Your Body May Be Able to Repair Its Arthritic Joints with Help from Drugs or Surgery

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“Cartilage doesn't heal.” That's what doctors often tell us when we injure the flexible tissue that lines our hips, knees and shoulders or when osteoarthritis has eroded it so that our joints hurt when we move. I've certainly heard it myself from orthopedic surgeons who explain that cartilage has no blood supply to bring repair cells and nutrients to an injury site. Yet it's always struck me as improbable that a living tissue could not replace damaged cells. As it turns out, recent research suggests that articular cartilage—the type in our joints—does have some limited repair capacity. New insights into this ability are raising hopes for treatments that could enhance healing or protect damaged cartilage from further deterioration.

To picture articular cartilage, envision the tough, white coating on the end of a chicken bone. Most of it is a spongy material called extracellular matrix, a mixture of water and fibrous proteins pumped out by cells called chondrocytes. “There is intrinsic regeneration—with new tissue being formed and old tissue chewed up and washed away—just as there is for every tissue with the exception of tooth enamel,” explains rheumatologist Virginia Kraus of the Duke University School of Medicine. But, she emphasizes, the renewal process in cartilage is sluggish. And it is true that in adults the tissue has no blood supply. Instead cartilage gets help from what experts call dynamic loading—putting stress or weight on the joint, which causes nutrient-carrying synovial fluid to flow in and out. “That's why exercise is so critical to joint health,” Kraus notes. “The way you get nutrients to cartilage is through movement.”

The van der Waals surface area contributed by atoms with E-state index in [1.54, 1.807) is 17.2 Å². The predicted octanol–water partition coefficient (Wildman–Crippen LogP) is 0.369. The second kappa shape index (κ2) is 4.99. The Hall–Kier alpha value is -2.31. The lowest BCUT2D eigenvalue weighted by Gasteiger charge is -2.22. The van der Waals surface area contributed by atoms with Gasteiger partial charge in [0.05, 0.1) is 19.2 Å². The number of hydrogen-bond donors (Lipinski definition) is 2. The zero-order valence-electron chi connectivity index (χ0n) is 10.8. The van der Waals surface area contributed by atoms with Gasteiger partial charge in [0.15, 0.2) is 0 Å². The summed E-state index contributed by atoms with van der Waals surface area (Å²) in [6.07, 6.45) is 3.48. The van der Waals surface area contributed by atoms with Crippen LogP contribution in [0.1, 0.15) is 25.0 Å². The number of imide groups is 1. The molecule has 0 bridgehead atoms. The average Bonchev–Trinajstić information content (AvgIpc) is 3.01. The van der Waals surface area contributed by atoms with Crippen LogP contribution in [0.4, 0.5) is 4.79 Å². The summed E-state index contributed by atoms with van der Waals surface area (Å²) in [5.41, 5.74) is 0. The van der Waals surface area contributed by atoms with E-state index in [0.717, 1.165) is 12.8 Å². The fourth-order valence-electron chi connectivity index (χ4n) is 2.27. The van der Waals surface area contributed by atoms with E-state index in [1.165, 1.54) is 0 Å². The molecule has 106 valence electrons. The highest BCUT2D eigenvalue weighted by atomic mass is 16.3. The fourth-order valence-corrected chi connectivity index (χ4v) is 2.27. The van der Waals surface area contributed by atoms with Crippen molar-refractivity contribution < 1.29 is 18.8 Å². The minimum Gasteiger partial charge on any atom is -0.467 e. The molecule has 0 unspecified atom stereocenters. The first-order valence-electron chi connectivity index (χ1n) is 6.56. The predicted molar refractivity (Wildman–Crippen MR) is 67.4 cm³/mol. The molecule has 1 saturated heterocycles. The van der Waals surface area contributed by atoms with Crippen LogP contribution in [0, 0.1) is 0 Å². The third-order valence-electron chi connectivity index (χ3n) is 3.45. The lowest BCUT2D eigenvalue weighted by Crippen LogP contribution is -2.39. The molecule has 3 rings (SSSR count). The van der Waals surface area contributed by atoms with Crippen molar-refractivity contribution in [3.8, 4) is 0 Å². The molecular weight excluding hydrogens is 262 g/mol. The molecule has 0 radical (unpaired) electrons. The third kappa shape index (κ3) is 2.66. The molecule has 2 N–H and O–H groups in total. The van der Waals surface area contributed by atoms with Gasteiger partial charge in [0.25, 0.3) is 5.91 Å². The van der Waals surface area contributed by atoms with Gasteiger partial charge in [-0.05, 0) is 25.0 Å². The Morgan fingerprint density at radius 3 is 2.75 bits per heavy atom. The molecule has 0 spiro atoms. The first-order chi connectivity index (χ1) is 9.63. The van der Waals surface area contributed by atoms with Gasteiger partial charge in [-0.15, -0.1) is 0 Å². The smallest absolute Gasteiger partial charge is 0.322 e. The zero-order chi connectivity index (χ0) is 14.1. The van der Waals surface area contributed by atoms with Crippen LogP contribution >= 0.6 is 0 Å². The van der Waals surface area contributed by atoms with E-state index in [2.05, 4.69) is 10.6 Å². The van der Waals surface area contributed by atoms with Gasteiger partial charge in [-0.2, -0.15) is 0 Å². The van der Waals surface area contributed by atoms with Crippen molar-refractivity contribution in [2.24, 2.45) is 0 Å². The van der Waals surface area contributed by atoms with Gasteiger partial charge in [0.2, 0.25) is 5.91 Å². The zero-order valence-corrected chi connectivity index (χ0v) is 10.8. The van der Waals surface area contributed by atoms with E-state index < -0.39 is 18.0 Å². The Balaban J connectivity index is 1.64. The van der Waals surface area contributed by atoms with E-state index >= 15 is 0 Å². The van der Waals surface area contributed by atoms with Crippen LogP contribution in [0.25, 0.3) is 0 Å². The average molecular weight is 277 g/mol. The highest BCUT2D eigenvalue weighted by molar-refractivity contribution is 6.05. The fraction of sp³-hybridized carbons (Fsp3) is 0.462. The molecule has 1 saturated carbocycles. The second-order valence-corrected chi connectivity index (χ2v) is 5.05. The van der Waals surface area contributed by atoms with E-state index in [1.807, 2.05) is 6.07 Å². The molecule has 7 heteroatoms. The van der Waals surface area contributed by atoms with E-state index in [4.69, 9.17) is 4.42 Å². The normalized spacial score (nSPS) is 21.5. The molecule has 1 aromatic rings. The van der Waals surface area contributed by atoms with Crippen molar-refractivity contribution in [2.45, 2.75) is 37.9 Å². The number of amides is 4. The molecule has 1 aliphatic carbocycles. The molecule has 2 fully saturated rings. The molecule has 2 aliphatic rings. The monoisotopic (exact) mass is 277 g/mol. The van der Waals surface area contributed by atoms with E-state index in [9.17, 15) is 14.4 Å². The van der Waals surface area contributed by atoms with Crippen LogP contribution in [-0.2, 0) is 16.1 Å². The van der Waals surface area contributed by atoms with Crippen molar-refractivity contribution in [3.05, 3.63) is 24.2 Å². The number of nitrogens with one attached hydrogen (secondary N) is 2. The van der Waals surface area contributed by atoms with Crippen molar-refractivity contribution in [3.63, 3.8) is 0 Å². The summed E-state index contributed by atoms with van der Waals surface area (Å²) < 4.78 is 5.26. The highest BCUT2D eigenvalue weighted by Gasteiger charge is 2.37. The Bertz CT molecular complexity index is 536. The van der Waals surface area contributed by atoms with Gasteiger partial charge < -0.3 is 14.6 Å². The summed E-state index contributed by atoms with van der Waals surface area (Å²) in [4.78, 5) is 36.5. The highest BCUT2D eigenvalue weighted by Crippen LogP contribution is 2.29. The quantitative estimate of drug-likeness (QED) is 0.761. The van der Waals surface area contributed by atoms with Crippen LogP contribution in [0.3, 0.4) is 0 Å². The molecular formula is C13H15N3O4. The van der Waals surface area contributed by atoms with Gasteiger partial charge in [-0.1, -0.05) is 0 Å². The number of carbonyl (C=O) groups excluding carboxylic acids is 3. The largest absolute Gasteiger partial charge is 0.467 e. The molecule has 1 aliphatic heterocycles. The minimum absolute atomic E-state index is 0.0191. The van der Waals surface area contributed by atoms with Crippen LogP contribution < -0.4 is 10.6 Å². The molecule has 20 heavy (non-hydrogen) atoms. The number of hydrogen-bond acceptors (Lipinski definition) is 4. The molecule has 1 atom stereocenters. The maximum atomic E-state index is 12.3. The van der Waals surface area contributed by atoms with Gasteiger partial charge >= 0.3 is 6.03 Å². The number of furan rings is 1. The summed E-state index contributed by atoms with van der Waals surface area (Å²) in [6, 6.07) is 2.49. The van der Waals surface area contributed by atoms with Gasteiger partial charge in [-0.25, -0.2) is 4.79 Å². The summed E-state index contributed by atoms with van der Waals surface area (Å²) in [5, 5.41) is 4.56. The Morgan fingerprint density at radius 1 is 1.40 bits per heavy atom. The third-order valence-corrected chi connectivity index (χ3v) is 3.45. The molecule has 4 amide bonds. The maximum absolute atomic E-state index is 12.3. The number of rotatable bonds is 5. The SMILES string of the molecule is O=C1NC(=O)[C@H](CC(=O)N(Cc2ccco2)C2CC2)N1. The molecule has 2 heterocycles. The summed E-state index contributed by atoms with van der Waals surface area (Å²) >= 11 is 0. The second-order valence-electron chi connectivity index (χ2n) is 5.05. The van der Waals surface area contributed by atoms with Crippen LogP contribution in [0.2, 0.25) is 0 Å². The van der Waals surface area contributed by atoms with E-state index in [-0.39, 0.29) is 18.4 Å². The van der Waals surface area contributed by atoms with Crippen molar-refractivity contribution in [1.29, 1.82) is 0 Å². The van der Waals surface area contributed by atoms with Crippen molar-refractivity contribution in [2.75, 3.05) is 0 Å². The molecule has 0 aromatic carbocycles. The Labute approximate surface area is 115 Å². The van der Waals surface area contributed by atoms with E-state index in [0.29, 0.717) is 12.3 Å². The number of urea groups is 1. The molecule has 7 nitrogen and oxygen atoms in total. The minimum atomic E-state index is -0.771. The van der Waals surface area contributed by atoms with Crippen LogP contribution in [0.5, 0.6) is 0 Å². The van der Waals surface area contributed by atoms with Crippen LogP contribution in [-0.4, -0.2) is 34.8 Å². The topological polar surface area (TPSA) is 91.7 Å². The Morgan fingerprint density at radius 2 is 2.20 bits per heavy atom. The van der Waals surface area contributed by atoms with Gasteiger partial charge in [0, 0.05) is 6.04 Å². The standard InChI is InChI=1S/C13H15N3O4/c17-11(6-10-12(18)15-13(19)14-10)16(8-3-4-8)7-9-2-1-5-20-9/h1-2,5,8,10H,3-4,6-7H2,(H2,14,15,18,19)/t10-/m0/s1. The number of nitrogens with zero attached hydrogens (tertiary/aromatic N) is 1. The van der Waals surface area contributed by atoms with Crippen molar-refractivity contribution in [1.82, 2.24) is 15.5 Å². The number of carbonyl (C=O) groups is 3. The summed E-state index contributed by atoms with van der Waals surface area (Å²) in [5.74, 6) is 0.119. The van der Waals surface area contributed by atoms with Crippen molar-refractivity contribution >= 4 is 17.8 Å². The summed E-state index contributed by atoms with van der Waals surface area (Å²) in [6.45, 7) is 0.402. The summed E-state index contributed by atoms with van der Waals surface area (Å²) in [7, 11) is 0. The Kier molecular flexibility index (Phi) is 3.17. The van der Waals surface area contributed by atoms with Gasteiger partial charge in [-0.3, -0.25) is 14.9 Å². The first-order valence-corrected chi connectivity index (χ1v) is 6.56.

Kraus is one of a small number of scientists who studies the slow turnover in this tissue. In a surprising discovery, she and her team reported in 2019that the production of proteins associated with repair and regeneration differs by joint: It is greater in the ankle than in the knee and greater in the knee than the hip. Kraus refers to this gradient as “our inner salamander,” explaining that in salamanders and other animals that can regenerate a lost limb, this capacity is more robust in the foot than higher up in the leg.

Her study also showed that genetic material associated with repair is more abundant in arthritic joints than healthy ones. Just as a limb injury launches a repair program in a salamander, osteoarthritis is turning it on in humans, Kraus suspects, although “obviously the program we have is not sufficient.” Still, the repair process may be working in the ankle, which, she notes, is far less prone to severe arthritis than the knee or hip.

There is other evidence that human cartilage can regenerate. A procedure called joint distraction is being tested as a way to promote healing in patients who have bone-on-bone knee arthritis and are too young to be good candidates for total knee replacement. (Prosthetic knees last 15 to 20 years, after which they must be replaced in a complex surgery.) The procedure involves placing pins above and below the knee and using an external device for six weeks to separate the upper and lower leg bones by five millimeters. This opens up the joint space. Patients are encouraged to walk, but the device reduces stress, so the knee is bathed in nutrient-laden fluid without being overburdened.

Dutch researchers have shown that the procedure leads to a small increase in cartilage in the joint and less pain—benefits that last at least two years and as many as 10 in some patients. Larger clinical trials of the technique are needed, “but it's a fascinating model,” says rheumatologist Philip Conaghan of the University of Leeds in England.

Conaghan investigates new drugs for arthritis, including a growth factor called sprifermin that appears to slow the loss of cartilage in some patients. He is also looking at canakinumab, an inflammation inhibitor that was tested as a cardiovascular drug and showed a surprising side effect: dramatically fewer joint replacements in recipients than in a placebo group. But Conaghan warns that the quest for drugs that can thicken cartilage is a tough one because of the slow and uncertain nature of repair: “The change is so small, and it's hard to pick it up, even with the best imaging.”

For now, strength-building exercise remains the best strategy for those of us with fraying joints. Conaghan recommends walking in a swimming pool. “Strong quads reduce knee pain a lot, no matter what you've got going on,” he says. “All of life is about strong muscles.”

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